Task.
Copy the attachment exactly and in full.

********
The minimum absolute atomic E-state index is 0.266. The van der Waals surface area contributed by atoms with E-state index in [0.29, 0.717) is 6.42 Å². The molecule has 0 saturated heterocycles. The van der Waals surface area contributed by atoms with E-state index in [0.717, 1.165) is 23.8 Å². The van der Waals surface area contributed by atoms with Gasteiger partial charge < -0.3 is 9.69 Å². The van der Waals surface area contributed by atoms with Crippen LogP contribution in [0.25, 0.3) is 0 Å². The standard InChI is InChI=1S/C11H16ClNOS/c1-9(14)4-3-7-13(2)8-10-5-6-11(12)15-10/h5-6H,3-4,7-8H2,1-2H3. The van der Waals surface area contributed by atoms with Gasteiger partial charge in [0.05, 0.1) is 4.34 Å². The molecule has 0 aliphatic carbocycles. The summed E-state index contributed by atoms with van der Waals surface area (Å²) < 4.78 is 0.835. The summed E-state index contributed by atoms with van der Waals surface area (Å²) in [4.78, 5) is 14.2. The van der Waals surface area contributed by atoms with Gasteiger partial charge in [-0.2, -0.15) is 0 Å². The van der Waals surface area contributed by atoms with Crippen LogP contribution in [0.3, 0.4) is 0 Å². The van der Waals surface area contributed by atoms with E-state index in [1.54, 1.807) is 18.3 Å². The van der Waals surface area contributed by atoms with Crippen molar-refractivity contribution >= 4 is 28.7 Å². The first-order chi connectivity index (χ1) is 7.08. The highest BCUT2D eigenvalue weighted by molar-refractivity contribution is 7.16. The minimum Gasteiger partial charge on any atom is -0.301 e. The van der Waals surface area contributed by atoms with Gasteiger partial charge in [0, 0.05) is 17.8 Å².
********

The minimum absolute atomic E-state index is 0.266. The van der Waals surface area contributed by atoms with E-state index in [0.29, 0.717) is 6.42 Å². The molecule has 0 saturated heterocycles. The van der Waals surface area contributed by atoms with E-state index in [0.717, 1.165) is 23.8 Å². The van der Waals surface area contributed by atoms with Gasteiger partial charge < -0.3 is 9.69 Å². The van der Waals surface area contributed by atoms with Crippen LogP contribution in [0.25, 0.3) is 0 Å². The standard InChI is InChI=1S/C11H16ClNOS/c1-9(14)4-3-7-13(2)8-10-5-6-11(12)15-10/h5-6H,3-4,7-8H2,1-2H3. The van der Waals surface area contributed by atoms with Gasteiger partial charge in [0.05, 0.1) is 4.34 Å². The molecule has 0 aliphatic carbocycles. The summed E-state index contributed by atoms with van der Waals surface area (Å²) < 4.78 is 0.835. The summed E-state index contributed by atoms with van der Waals surface area (Å²) in [4.78, 5) is 14.2. The van der Waals surface area contributed by atoms with Gasteiger partial charge in [-0.2, -0.15) is 0 Å². The van der Waals surface area contributed by atoms with Crippen LogP contribution in [0.3, 0.4) is 0 Å². The van der Waals surface area contributed by atoms with E-state index in [1.54, 1.807) is 18.3 Å². The van der Waals surface area contributed by atoms with Crippen molar-refractivity contribution >= 4 is 28.7 Å². The first-order chi connectivity index (χ1) is 7.08. The highest BCUT2D eigenvalue weighted by molar-refractivity contribution is 7.16. The minimum Gasteiger partial charge on any atom is -0.301 e. The van der Waals surface area contributed by atoms with Gasteiger partial charge in [0, 0.05) is 17.8 Å².